Cody hosing down the Auklet Exhibit at 7:30 a.m.

 

 

 

 

Hoses are a way of life around here. There is what is called the legendary “black hose disease” that affect Keepers who handle the black hoses too much and turn the palms of their hands the color of charcoal. I spent the first 3 days at the Bird House absolutely exhausted when I walked out the door. I wanted to get a taste of what the work was like and so I just kept busy all day doing what I was told and helping out wherever I could. It about killed me. My back hurt and my hands were achey.

This will explain it: http://www.youtube.com/watch?v=K6x30dIiLqA

My arms were tired from picking up heavy boxes and my legs hurt from walking all over the zoo. Unlike other zoo departments, the Bird House has exhibits located throughout the zoo, and all of the birds must be fed, sometimes twice a day. So these guys are constantly hauling food around.

Working at a zoo isn’t about the animals. It’s about hoses. It’s about chopping food and thawing fish, cleaning food bowls and cleaning exhibits. It’s about attempting to coax a 30 to 35 pound King Penguin to step on a scale:

Here Cody is asking “Naveen” to have a hop up onto the scale. It was a thumbs-up and Cody and Steve got her weighed. She was 13.8 Kg. Which is just over 30 pounds.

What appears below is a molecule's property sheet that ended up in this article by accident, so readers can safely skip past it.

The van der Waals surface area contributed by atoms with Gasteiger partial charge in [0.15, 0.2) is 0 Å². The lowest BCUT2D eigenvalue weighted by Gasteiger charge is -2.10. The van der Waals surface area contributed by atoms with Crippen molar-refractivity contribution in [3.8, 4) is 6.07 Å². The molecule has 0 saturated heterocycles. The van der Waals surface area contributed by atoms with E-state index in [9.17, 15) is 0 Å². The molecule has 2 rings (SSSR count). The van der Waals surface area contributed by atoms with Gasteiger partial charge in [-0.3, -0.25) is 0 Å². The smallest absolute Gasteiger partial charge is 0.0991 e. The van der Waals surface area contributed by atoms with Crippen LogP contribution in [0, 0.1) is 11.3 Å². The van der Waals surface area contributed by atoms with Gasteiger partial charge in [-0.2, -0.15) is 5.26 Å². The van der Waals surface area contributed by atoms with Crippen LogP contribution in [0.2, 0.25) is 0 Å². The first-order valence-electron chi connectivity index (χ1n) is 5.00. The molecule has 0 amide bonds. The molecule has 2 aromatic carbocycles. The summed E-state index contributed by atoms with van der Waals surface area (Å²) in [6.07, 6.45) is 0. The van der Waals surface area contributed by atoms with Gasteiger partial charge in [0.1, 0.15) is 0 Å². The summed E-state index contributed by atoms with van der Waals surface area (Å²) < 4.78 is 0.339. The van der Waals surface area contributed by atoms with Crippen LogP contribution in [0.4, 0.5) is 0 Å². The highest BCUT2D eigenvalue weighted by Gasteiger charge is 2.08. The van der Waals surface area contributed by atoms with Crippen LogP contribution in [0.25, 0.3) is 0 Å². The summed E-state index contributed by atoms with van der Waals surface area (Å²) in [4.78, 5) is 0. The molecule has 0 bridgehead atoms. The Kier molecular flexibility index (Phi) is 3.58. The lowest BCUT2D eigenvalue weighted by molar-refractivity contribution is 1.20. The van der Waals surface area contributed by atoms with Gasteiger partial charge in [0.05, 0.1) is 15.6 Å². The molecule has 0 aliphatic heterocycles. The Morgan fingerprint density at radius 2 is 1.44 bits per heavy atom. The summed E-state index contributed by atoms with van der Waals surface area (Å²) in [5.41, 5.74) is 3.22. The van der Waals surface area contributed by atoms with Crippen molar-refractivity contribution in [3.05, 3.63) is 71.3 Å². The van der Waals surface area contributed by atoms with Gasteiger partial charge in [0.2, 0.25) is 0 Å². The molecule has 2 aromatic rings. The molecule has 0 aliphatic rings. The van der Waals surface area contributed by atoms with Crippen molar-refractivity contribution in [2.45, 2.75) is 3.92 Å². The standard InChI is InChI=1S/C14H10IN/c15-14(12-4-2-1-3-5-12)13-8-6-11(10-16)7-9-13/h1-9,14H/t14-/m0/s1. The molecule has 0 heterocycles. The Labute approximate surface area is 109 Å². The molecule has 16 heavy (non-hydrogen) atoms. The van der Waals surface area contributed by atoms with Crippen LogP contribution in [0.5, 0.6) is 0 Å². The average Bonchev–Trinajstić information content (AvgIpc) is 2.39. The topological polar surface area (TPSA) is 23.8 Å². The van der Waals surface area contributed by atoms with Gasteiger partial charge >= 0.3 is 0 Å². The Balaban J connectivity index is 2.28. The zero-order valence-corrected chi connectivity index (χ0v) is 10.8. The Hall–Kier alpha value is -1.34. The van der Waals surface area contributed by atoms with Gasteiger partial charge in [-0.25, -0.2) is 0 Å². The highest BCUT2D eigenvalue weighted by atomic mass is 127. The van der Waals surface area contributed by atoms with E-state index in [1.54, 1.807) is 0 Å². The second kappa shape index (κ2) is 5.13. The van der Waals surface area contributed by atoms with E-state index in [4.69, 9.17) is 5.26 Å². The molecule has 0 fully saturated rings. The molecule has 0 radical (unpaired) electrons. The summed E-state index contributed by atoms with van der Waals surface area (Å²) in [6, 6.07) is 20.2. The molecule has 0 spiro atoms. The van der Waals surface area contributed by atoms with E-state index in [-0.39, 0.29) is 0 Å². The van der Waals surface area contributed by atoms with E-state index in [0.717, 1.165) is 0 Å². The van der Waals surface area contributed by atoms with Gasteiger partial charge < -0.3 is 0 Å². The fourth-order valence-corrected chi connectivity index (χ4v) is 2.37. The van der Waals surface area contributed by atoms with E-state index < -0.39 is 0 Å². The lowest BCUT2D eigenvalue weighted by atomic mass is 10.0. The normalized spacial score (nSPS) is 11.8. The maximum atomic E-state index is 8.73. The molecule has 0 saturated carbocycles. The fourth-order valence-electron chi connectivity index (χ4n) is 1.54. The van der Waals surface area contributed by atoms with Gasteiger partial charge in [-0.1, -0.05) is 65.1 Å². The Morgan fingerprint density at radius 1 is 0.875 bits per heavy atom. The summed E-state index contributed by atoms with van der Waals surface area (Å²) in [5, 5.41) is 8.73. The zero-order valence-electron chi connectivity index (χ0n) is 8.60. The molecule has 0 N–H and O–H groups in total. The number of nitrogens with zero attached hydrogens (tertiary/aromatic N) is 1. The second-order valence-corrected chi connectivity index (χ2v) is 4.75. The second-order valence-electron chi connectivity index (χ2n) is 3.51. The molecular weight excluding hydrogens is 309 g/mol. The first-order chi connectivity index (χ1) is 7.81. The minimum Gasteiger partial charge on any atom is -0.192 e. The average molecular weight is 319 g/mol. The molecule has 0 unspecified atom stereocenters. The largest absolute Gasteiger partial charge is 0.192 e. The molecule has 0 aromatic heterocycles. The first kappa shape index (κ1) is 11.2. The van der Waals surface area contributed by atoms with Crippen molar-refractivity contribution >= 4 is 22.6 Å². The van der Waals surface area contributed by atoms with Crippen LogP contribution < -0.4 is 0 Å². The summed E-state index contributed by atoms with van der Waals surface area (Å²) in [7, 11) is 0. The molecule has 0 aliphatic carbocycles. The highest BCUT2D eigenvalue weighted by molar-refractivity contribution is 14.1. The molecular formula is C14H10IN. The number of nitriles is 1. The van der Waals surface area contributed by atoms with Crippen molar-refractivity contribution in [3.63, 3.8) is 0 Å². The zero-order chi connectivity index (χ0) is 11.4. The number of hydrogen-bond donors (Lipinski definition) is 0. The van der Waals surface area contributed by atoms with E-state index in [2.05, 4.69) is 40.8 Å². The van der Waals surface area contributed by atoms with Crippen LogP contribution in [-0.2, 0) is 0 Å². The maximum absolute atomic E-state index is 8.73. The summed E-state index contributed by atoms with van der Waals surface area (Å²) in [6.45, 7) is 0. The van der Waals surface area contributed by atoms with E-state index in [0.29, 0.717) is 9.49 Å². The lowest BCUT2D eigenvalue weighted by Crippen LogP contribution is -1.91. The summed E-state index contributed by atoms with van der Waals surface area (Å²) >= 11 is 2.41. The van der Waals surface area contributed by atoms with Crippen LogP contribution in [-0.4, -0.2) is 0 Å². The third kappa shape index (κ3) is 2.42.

It’s keeping records, getting the walk-in freezer fixed, ordering extra herring for the penguins, chasing down runaway crickets, rotating your stock of mealworms, unloading trucks, and keeping track of exhibit temperatures. The polar exhibit water got a little warm, so 2000 pounds of ice was ordered to throw into the water to cool it down. Steve Malowski, the Team Leader ordered up the ice which was delivered to the back loading dock. Steve, Dave, Jenna, the employee visiting from Aquarium of the Pacific, and Cody unloaded the 50 pound bags onto carts, and pushed it to the door of the polar exhibit They carried it up a small flight of stairs and dumped it into the penguin’s pool. 2000 pounds. This is a lot of weight to be  moving around in an afternoon.

You are always wet. Always. I kind of got used to it, but you get cold and then you get itchy and your feet start getting wrinkly in your wet boots and when you take off your boots you can’t imagine what they look like. I won’t even discuss the fish smell. But I can show you what my boots looked like after 2 days of work:

My boots are worse now since a snake crapped on my right boot toe. And we won’t even go into visiting the goats at the petting zoo.

These boots were pretty new looking when I put them on Wednesday morning. I hadn’t really worn them much as I don’t have much use for them in Florida. I don’t think my boots will ever be the same. And neither will my feet. They are beginning to look like this inside my boots: 

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